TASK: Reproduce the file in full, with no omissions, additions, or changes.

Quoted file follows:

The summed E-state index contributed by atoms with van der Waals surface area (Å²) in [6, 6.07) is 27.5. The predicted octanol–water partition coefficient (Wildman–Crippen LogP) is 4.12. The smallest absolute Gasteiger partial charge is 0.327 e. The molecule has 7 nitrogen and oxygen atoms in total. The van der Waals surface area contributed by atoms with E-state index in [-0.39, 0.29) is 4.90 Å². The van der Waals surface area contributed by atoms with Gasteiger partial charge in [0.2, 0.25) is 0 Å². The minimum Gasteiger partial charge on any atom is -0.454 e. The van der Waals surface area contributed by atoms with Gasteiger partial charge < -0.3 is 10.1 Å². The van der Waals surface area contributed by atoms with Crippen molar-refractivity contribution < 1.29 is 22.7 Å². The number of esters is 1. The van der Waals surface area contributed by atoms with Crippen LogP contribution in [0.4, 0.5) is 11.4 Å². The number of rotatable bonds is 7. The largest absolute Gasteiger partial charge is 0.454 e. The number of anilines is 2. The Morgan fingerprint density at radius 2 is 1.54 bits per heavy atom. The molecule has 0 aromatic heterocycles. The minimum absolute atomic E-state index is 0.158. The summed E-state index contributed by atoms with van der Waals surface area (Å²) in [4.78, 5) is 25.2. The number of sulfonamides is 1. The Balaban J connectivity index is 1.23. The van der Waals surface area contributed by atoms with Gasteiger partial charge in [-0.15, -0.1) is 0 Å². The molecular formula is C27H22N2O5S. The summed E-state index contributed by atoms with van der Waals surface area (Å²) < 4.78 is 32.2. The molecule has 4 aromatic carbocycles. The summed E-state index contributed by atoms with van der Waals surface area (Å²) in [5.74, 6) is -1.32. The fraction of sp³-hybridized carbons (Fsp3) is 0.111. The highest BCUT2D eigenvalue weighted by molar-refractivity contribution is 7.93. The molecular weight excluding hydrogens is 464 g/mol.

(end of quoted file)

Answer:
The summed E-state index contributed by atoms with van der Waals surface area (Å²) in [6, 6.07) is 27.5. The predicted octanol–water partition coefficient (Wildman–Crippen LogP) is 4.12. The smallest absolute Gasteiger partial charge is 0.327 e. The molecule has 7 nitrogen and oxygen atoms in total. The van der Waals surface area contributed by atoms with E-state index in [-0.39, 0.29) is 4.90 Å². The van der Waals surface area contributed by atoms with Gasteiger partial charge in [0.2, 0.25) is 0 Å². The minimum Gasteiger partial charge on any atom is -0.454 e. The van der Waals surface area contributed by atoms with Gasteiger partial charge < -0.3 is 10.1 Å². The van der Waals surface area contributed by atoms with Crippen molar-refractivity contribution < 1.29 is 22.7 Å². The number of esters is 1. The van der Waals surface area contributed by atoms with Crippen LogP contribution in [0.4, 0.5) is 11.4 Å². The number of rotatable bonds is 7. The largest absolute Gasteiger partial charge is 0.454 e. The number of anilines is 2. The Morgan fingerprint density at radius 2 is 1.54 bits per heavy atom. The molecule has 0 aromatic heterocycles. The minimum absolute atomic E-state index is 0.158. The summed E-state index contributed by atoms with van der Waals surface area (Å²) in [4.78, 5) is 25.2. The number of sulfonamides is 1. The Balaban J connectivity index is 1.23. The van der Waals surface area contributed by atoms with Gasteiger partial charge in [-0.15, -0.1) is 0 Å². The molecular formula is C27H22N2O5S. The summed E-state index contributed by atoms with van der Waals surface area (Å²) < 4.78 is 32.2. The molecule has 4 aromatic carbocycles. The summed E-state index contributed by atoms with van der Waals surface area (Å²) in [5.74, 6) is -1.32. The fraction of sp³-hybridized carbons (Fsp3) is 0.111. The highest BCUT2D eigenvalue weighted by molar-refractivity contribution is 7.93. The molecular weight excluding hydrogens is 464 g/mol.